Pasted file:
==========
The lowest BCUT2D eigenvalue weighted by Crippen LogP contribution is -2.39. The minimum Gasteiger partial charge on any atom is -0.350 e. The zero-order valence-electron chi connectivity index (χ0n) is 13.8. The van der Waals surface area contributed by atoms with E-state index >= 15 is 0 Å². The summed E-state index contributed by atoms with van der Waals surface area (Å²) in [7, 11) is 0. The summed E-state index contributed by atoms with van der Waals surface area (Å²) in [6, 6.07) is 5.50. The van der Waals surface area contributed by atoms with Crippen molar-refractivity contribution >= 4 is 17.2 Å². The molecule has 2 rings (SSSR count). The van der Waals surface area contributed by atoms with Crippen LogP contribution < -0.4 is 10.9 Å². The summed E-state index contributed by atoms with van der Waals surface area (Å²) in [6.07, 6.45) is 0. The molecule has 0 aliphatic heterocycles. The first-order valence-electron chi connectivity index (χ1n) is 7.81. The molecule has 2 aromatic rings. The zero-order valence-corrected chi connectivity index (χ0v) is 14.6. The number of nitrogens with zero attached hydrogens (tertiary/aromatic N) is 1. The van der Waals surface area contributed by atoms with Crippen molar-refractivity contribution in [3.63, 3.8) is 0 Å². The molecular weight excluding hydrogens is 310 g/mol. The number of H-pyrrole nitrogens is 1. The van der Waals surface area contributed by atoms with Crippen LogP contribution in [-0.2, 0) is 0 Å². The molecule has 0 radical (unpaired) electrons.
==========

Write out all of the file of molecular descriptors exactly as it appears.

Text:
The lowest BCUT2D eigenvalue weighted by Crippen LogP contribution is -2.39. The minimum Gasteiger partial charge on any atom is -0.350 e. The zero-order valence-electron chi connectivity index (χ0n) is 13.8. The van der Waals surface area contributed by atoms with E-state index >= 15 is 0 Å². The summed E-state index contributed by atoms with van der Waals surface area (Å²) in [7, 11) is 0. The summed E-state index contributed by atoms with van der Waals surface area (Å²) in [6, 6.07) is 5.50. The van der Waals surface area contributed by atoms with Crippen molar-refractivity contribution >= 4 is 17.2 Å². The molecule has 2 rings (SSSR count). The van der Waals surface area contributed by atoms with Crippen LogP contribution < -0.4 is 10.9 Å². The summed E-state index contributed by atoms with van der Waals surface area (Å²) in [6.07, 6.45) is 0. The molecule has 0 aliphatic heterocycles. The first-order valence-electron chi connectivity index (χ1n) is 7.81. The molecule has 2 aromatic rings. The zero-order valence-corrected chi connectivity index (χ0v) is 14.6. The number of nitrogens with zero attached hydrogens (tertiary/aromatic N) is 1. The van der Waals surface area contributed by atoms with Crippen molar-refractivity contribution in [3.63, 3.8) is 0 Å². The molecular weight excluding hydrogens is 310 g/mol. The number of H-pyrrole nitrogens is 1. The van der Waals surface area contributed by atoms with Crippen LogP contribution in [-0.2, 0) is 0 Å². The molecule has 0 radical (unpaired) electrons.